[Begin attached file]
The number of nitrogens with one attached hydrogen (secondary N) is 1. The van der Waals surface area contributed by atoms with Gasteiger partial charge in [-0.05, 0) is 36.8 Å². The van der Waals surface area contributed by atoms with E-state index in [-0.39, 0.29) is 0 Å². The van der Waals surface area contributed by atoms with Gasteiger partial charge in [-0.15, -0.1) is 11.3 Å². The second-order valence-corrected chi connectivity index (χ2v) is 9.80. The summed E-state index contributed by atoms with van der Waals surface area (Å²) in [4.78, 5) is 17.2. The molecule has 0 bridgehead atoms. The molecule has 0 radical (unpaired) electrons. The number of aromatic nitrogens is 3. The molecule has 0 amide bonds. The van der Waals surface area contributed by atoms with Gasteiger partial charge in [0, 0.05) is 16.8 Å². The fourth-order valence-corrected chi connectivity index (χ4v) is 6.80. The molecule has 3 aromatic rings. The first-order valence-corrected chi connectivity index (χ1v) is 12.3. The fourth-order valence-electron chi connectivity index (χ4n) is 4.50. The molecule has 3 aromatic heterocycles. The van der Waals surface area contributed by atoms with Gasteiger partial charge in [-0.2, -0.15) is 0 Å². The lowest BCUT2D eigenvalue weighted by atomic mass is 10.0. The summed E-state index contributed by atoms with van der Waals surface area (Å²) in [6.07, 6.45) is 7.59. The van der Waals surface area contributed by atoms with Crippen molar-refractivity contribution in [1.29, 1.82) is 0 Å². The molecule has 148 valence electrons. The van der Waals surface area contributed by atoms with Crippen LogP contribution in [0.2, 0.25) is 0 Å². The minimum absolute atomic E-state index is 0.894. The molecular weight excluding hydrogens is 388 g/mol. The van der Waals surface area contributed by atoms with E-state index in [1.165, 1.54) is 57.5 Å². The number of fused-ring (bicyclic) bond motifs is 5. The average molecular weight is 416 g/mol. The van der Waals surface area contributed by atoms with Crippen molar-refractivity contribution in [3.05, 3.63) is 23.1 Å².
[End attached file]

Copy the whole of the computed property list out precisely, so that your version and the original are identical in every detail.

The number of nitrogens with one attached hydrogen (secondary N) is 1. The van der Waals surface area contributed by atoms with Gasteiger partial charge in [-0.05, 0) is 36.8 Å². The van der Waals surface area contributed by atoms with E-state index in [-0.39, 0.29) is 0 Å². The van der Waals surface area contributed by atoms with Gasteiger partial charge in [-0.15, -0.1) is 11.3 Å². The second-order valence-corrected chi connectivity index (χ2v) is 9.80. The summed E-state index contributed by atoms with van der Waals surface area (Å²) in [4.78, 5) is 17.2. The molecule has 0 bridgehead atoms. The molecule has 0 radical (unpaired) electrons. The number of aromatic nitrogens is 3. The molecule has 0 amide bonds. The van der Waals surface area contributed by atoms with Gasteiger partial charge in [0, 0.05) is 16.8 Å². The fourth-order valence-corrected chi connectivity index (χ4v) is 6.80. The molecule has 3 aromatic rings. The first-order valence-corrected chi connectivity index (χ1v) is 12.3. The fourth-order valence-electron chi connectivity index (χ4n) is 4.50. The molecule has 3 aromatic heterocycles. The van der Waals surface area contributed by atoms with Gasteiger partial charge in [-0.2, -0.15) is 0 Å². The lowest BCUT2D eigenvalue weighted by atomic mass is 10.0. The summed E-state index contributed by atoms with van der Waals surface area (Å²) in [6.07, 6.45) is 7.59. The van der Waals surface area contributed by atoms with Crippen molar-refractivity contribution in [1.29, 1.82) is 0 Å². The molecule has 148 valence electrons. The van der Waals surface area contributed by atoms with Crippen LogP contribution in [0.2, 0.25) is 0 Å². The minimum absolute atomic E-state index is 0.894. The molecular weight excluding hydrogens is 388 g/mol. The van der Waals surface area contributed by atoms with E-state index in [1.165, 1.54) is 57.5 Å². The number of fused-ring (bicyclic) bond motifs is 5. The average molecular weight is 416 g/mol. The van der Waals surface area contributed by atoms with Crippen molar-refractivity contribution in [3.05, 3.63) is 23.1 Å².